This astrophotograph shows the two open star clusters, NGC 884 and NGC 869, which are commonly referred to together as the Double Cluster. They are both about 7500 light years from Earth, and are separately by only a few hundreds of light years, occupying a space in the sky about the size of two full moons. The Double Cluster makes a beautiful star field, dominated by about 300 blue-white super-giant stars in each of the clusters, and speckled with a few fine orange stars.
The Double Cluster is in the northern constellation of Perseus, which is (just) visible from the UK all year. Perseus, the constellation’s namesake, is a mythological son of Zeus, and the Greek hero who beheaded the Medusa in addition to other heroic deeds. The Double Cluster represents the jewelled handle of his sword.
This image is a mosaic of two overlapping tiles. My current setup (see below) gives me a field of view (FOV) of 50×30 arcminutes when using a 0.5× reducer, but the useful FOV is actually much smaller due to coma. I therefore needed two images to stich together to capture the whole Double Cluster.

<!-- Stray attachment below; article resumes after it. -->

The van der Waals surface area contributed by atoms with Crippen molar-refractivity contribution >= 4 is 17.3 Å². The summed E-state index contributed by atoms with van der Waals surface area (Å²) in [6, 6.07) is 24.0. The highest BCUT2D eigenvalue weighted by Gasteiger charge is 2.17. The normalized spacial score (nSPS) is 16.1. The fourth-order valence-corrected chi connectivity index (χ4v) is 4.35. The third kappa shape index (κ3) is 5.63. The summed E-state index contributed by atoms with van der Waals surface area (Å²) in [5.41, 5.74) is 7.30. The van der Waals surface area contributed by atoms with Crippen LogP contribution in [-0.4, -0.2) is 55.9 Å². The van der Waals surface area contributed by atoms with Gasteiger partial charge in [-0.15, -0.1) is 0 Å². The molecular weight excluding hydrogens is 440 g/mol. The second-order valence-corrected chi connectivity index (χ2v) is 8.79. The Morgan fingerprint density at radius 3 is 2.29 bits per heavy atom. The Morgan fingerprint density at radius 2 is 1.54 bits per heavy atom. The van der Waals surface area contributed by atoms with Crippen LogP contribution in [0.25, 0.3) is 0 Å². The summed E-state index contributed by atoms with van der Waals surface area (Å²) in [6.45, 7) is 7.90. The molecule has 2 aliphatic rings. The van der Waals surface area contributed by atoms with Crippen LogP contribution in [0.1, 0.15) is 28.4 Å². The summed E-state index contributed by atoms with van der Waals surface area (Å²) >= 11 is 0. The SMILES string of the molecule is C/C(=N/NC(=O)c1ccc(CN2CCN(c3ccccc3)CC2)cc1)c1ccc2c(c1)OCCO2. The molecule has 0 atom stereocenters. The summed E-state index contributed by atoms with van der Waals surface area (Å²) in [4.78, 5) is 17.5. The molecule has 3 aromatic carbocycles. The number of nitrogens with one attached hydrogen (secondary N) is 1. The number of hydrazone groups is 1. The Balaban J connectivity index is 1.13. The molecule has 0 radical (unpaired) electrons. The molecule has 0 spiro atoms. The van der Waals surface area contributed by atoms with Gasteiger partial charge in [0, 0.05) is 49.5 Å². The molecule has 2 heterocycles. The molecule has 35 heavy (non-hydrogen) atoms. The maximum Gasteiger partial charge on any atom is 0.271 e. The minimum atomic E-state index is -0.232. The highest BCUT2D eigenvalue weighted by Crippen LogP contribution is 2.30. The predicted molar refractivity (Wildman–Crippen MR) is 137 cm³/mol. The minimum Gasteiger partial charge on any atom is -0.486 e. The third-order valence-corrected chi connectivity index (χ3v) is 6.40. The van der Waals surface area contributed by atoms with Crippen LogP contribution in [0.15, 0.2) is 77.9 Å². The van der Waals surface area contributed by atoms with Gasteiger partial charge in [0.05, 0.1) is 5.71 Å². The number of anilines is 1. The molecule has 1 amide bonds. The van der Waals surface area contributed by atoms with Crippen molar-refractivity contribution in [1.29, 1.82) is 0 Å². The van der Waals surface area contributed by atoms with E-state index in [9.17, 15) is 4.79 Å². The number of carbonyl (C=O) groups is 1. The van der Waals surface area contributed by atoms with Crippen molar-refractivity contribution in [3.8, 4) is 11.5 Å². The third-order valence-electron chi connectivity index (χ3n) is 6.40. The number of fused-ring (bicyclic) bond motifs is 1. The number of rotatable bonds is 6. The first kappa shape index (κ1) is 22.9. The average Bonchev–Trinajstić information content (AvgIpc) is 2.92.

- 72× 130-s light frames centred on NGC 884
- 59× 130-s light frames centred on NGC 869
- Calibration frames from 27 October 2019
- Explore Scientific ED 102 mm Apo f/7 refractor
- Sky-Watcher EQ5 PRO SynScan GOTO equatorial mount
- Altair GPCAM3 290C colour camera (with UVIR window fitted) and 0.5× reducer
- Altair 60mm guide scope
- Altair GPCAM2 AR0130 mono guide camera